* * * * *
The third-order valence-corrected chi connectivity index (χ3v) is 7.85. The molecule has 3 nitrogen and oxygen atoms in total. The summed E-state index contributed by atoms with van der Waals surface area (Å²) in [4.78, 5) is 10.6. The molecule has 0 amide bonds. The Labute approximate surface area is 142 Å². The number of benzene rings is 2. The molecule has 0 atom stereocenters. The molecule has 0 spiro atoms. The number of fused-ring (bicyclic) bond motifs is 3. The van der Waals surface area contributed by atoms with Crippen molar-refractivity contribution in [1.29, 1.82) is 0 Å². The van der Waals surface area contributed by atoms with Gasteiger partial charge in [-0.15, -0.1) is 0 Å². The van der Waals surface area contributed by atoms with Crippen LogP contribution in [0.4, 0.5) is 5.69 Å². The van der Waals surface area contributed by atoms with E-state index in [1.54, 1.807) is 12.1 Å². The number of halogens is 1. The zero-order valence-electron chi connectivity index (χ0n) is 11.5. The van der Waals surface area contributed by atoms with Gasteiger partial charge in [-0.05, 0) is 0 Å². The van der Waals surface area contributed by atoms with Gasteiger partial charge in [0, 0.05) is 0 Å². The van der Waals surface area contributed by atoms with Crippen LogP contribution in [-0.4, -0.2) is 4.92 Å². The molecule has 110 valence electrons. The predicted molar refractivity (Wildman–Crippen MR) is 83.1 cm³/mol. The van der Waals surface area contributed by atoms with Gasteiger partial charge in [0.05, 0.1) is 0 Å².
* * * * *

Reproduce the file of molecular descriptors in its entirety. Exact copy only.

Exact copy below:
The third-order valence-corrected chi connectivity index (χ3v) is 7.85. The molecule has 3 nitrogen and oxygen atoms in total. The summed E-state index contributed by atoms with van der Waals surface area (Å²) in [4.78, 5) is 10.6. The molecule has 0 amide bonds. The Labute approximate surface area is 142 Å². The number of benzene rings is 2. The molecule has 0 atom stereocenters. The molecule has 0 spiro atoms. The number of fused-ring (bicyclic) bond motifs is 3. The van der Waals surface area contributed by atoms with Crippen molar-refractivity contribution in [1.29, 1.82) is 0 Å². The van der Waals surface area contributed by atoms with Gasteiger partial charge in [-0.15, -0.1) is 0 Å². The van der Waals surface area contributed by atoms with Crippen LogP contribution in [0.4, 0.5) is 5.69 Å². The van der Waals surface area contributed by atoms with E-state index in [1.54, 1.807) is 12.1 Å². The number of halogens is 1. The zero-order valence-electron chi connectivity index (χ0n) is 11.5. The van der Waals surface area contributed by atoms with Gasteiger partial charge in [-0.05, 0) is 0 Å². The van der Waals surface area contributed by atoms with Gasteiger partial charge in [0, 0.05) is 0 Å². The van der Waals surface area contributed by atoms with Crippen LogP contribution in [-0.4, -0.2) is 4.92 Å². The molecule has 110 valence electrons. The predicted molar refractivity (Wildman–Crippen MR) is 83.1 cm³/mol. The van der Waals surface area contributed by atoms with Gasteiger partial charge in [0.05, 0.1) is 0 Å².